In 2013, the University of Bristol psychologist Stephan Lewandowsky and colleagues published two papers containing a provocative claim: A tendency to endorse conspiracy theories, they suggested, makes people more likely to challenge various aspects of science, too. Across the two papers, they linked conspiratorial beliefs to science rejection on no less than five issues: climate change, vaccines, genetically modified organisms, and the ties between HIV and AIDS and smoking and lung cancer.

Since then, the research has been widely discussed and criticized — particularly the conclusion about climate science rejection — and now, the intensity of the debate seems set to go up yet another notch. The reason is that the journal Psychological Science has just published two papers on the matter: one, a statistical critique of the Lewandowsky papers, and the other a response from Lewandowsky and his co-authors (also discussed in a blog post here).

The critique, by Ruth Dixon and Jonathan Jones of Oxford University, charges that the most publicized conclusion of the prior studies, that believing in conspiracy theories is linked to climate change skepticism, is “not supported by the data.” Lewandowsky and his team, meanwhile, say that Dixon and Jones have undertaken an “atheoretical and highly circumscribed reanalysis,” and they stand by their results.

[Related: Fifty percent of Americans believe in some conspiracy theory. Here’s why.]

The claim of a link between climate change skepticism and conspiracy theories — which Lewandowsky and his colleagues measure with a questionnaire that asks about whether the moon landings were faked, whether Princess Diana’s death was an accident, whether Lee Harvey Oswald acted alone in assassinating JFK, and much more — has been very widely discussed and debated in the blogosphere and beyond.

The dispute aired in the new papers is extremely technical. (Just to give you a taste of it, Dixon and Jones write at one point that they’re using “non-parametric local regression” to show the problem with Lewandowsky’s results.) However,  some obvious conclusions can be drawn.

While almost all of the attention has been directed to the finding of a link between conspiratorial beliefs and the denial of climate change, in both cases, the original papers in question did much more than that. The authors admit that the correlation that they found was relatively small, and that other factors play a much bigger role in driving people to be skeptical of climate change — namely, holding “free market” and conservative beliefs.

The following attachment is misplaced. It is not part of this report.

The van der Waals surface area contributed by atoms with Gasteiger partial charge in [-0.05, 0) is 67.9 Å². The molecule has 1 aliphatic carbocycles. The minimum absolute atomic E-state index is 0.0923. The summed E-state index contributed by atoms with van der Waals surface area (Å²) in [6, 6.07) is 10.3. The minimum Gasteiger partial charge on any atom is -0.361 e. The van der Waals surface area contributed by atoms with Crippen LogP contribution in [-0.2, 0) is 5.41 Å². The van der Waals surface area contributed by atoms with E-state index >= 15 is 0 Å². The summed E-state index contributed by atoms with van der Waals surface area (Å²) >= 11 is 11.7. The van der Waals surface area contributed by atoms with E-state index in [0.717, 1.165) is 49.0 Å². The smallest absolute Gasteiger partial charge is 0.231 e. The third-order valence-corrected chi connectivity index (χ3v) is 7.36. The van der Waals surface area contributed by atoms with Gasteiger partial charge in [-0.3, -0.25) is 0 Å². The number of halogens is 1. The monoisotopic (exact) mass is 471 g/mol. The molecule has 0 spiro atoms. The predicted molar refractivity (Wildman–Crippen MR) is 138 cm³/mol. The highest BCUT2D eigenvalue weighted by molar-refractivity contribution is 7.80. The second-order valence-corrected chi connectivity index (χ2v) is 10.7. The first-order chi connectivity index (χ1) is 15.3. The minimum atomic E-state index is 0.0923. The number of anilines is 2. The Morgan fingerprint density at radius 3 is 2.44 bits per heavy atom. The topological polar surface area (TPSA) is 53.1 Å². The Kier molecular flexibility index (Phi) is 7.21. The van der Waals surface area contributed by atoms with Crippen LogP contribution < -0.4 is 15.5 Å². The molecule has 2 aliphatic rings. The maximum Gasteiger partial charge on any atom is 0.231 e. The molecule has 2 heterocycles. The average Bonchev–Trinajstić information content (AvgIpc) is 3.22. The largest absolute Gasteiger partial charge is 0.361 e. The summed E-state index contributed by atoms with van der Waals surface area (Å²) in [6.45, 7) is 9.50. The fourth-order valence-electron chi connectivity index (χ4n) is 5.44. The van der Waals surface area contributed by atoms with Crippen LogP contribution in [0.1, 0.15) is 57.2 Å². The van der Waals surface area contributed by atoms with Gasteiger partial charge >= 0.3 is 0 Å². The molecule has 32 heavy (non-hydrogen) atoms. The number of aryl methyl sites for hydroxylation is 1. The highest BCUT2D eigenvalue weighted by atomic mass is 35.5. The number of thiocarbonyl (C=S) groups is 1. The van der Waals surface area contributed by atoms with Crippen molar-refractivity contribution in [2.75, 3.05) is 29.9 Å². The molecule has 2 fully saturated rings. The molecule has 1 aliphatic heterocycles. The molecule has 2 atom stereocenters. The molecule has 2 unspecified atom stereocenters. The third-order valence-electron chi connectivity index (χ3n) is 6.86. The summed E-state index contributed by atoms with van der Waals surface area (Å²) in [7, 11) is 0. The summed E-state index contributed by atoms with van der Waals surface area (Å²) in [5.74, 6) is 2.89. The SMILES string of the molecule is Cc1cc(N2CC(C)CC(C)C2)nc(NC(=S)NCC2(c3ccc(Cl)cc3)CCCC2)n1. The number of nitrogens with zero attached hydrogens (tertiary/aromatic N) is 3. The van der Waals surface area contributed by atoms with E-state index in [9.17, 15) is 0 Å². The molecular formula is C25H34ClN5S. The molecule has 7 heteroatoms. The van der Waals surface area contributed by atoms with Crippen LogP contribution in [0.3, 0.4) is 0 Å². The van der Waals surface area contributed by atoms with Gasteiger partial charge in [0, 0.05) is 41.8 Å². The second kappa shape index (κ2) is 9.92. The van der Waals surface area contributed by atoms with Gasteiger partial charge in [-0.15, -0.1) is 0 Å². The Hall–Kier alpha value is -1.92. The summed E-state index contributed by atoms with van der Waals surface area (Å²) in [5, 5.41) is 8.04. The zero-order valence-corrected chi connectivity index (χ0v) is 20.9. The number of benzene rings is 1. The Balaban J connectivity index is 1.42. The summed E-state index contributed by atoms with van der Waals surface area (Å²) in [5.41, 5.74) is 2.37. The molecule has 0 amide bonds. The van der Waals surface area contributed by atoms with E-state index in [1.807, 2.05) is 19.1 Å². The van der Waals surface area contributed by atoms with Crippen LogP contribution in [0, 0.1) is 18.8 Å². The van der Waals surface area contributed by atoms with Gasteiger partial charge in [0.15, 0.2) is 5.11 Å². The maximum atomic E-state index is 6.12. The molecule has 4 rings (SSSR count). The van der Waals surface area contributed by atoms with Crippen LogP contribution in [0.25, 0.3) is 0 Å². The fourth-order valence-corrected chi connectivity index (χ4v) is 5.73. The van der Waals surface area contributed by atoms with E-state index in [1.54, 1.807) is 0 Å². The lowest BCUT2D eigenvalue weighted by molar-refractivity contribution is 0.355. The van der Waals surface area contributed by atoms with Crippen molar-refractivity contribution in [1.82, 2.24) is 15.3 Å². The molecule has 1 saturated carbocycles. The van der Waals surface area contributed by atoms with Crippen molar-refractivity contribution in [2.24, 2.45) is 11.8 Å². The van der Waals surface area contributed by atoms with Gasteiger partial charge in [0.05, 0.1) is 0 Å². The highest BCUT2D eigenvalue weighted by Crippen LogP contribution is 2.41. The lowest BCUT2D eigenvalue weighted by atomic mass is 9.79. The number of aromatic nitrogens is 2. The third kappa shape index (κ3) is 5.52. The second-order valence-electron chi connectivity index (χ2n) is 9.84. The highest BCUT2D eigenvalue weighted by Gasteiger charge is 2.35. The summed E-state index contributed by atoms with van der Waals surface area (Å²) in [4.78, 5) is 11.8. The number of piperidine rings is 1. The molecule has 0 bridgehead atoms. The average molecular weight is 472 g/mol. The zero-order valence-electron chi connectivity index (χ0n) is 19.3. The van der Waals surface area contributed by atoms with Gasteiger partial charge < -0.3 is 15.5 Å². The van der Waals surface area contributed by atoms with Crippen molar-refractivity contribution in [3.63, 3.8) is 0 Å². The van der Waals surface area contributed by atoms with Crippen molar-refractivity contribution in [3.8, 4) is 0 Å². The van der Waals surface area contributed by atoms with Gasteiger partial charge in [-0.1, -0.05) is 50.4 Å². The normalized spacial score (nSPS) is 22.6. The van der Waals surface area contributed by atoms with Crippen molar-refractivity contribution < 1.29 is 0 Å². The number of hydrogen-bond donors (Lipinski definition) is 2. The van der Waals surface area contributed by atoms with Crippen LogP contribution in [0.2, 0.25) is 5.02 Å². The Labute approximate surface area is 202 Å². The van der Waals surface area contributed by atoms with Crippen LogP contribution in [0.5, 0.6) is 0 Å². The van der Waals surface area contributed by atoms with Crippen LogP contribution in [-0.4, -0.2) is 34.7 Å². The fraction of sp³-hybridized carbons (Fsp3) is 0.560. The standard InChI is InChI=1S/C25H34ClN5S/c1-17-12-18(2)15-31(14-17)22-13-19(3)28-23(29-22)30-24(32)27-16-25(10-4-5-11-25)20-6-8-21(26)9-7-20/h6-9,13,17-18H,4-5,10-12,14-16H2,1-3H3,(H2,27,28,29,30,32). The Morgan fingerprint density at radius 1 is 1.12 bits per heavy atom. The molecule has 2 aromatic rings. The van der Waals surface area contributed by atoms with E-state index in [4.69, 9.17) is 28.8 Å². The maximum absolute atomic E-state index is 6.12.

Thus, the debate here would really seem to be between one camp who thinks that conspiratorial thinking has no role in climate change skepticism, and one camp who thinks it has a minor role. That’s important to keep in mind.

Moreover, Lewandowsky et al also showed that conspiratorial thinking plays a much bigger role in other kinds of science denial, and this conclusion is not disputed by Dixon and Jones. In one of the 2013 papers, for instance, Lewandowsky found a very large correlation for this type of psychological research (for stats nerds, > .5) between conspiracist ideas and skepticism of vaccinations.

Thus, even as a new debate is sure to rage due to this new statistical critique, one key conclusion seems indisputable: Conspiratorial thinking feeds into some forms of science denial — but in many cases, it’s not nearly as important as considering people’s ideology, or worldview.

Update: This post has been updated to remove a reference to debates over replication of results in psychology, as the argument here is more about reanalysis of data than full replication of experiments.

Read more:

Why the moon landing couldn’t have been faked

How a group of conspiracy theorists could derail the debate over climate policy

Meet the crunchy, chemical-hating anti-vaccine conspiracy theorists. From 100 years ago.

Why there are so many kooky conspiracy theories about oil